Norwegian Waterfall

Another image from a recent summer trip to Norway. This one is from Tvindefossen, an otherwise heavily photographed location, where I think I caught something besides the main composition photographed by many. Like my last post this sunset was overcast, so I went for a more intimate scene, with cooler, low-key tones.

What technical feedback would you like if any?

Any and all comments regarding the technicalities of this image are welcome.

What artistic feedback would you like if any?

I had an e-mail correspondence with Eric Bennet regarding this image, a member of this forum. A critique point was the out of focus tree in the left foreground as a disturbing element. When taking the shot, and editing I liked how it sort of created negative space, through the blur, pushing the viewer towards the waterfall. However, I’m curious what others make of this composition? Does it work, or should foreground element had been neglected?

Another point of interest, this one in the editing process, was the general tonal harmony in the image – I tried creating a more harmonic image by pushing some colours, namely the greens, towards colder tones. Is this look achieved or do you believe it could have been pushed even further?

Feel free to come with any other comments regarding the composition and/or editing.

Any pertinent technical details:

A single exposure with the Sony A7r + Canon 70-200 f/4 L (140mm, f/4, 1/30 sec.)

Thanks for reading!

You may only download this image to demonstrate post-processing techniques.

Hello Malte:

This is a very moody image as it is presented with very dark tones in the greens with the stark contrast with the brighter waterfall.

To answer your specific question on the out of focus tree on the left… I do find it distracting. I always ask myself a question during composition… If I were to paint this scene, would I include an out of focus tree in the foreground. That answer for me on this image is clearly not. The other element that really grabs my eyes is the bright green out of focus foliage near the bottom of the frame in the middle left to right.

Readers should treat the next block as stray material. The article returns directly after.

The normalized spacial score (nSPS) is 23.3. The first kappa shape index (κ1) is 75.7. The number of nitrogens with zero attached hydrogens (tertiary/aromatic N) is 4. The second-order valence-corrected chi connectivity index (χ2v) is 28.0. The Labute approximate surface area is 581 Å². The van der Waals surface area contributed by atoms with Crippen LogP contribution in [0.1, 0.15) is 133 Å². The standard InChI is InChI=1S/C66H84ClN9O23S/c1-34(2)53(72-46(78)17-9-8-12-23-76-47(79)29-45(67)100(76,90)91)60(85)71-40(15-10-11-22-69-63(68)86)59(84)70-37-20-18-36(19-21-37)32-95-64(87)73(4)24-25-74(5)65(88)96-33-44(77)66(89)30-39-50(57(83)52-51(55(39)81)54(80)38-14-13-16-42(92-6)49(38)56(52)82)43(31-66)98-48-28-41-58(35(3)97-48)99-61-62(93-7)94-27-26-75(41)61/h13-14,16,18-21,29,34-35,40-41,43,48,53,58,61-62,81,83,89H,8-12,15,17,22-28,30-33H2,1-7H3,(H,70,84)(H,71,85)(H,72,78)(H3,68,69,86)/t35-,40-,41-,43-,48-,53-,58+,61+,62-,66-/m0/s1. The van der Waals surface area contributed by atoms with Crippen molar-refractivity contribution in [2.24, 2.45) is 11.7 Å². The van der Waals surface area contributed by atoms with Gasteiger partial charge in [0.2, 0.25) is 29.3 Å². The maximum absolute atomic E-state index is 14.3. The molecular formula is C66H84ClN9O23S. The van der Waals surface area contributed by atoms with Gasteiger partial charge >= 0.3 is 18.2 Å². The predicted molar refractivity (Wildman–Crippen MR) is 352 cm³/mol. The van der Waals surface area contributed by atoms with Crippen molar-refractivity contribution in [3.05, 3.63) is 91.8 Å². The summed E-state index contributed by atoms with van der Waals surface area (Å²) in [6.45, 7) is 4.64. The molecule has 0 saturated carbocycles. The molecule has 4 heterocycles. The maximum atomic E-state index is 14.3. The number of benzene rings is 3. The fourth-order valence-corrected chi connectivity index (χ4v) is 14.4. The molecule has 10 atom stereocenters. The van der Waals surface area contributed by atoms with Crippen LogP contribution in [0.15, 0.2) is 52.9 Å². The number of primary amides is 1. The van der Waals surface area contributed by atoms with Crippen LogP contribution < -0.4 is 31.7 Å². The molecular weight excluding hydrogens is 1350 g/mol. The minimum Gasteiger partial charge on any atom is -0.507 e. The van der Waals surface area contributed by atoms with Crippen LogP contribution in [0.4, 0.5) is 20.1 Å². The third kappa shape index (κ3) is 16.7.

Your comment on pushing the colors to cooler tones… I don’ really see the cool tones as they are very dark. Too dark for my taste.

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Thank you Keith for the well considerated comment - and for this concrete way of imagining the final result.

Regarding the darks I am indesicive as I think brightening them removes some of the overall mood.

Thanks again! I’ll keep messing around with the image :slight_smile:

Yes, I have to agree with what Eric had said in regards to the tree. After the bright water of the fall, it was the first thing to catch my eye and consequently distracted me from the rest of the scene. I would definitely consider cropping the tree out and seeing how you like it afterwards.

The other part that distracts me a bit is the off-colored rock (?) aside the waterfall towards the top - what would it look like if you took that out?

Other than that, I do enjoy the color scheme that you have going here - it’s very pleasing to the eye. Love a nice moody photograph like this :slight_smile:

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Hello Malte.

I agree with Eric. The fuzzy tree distracts me. Something that made me wonder was your choice in settings. Both are mutually connected I think.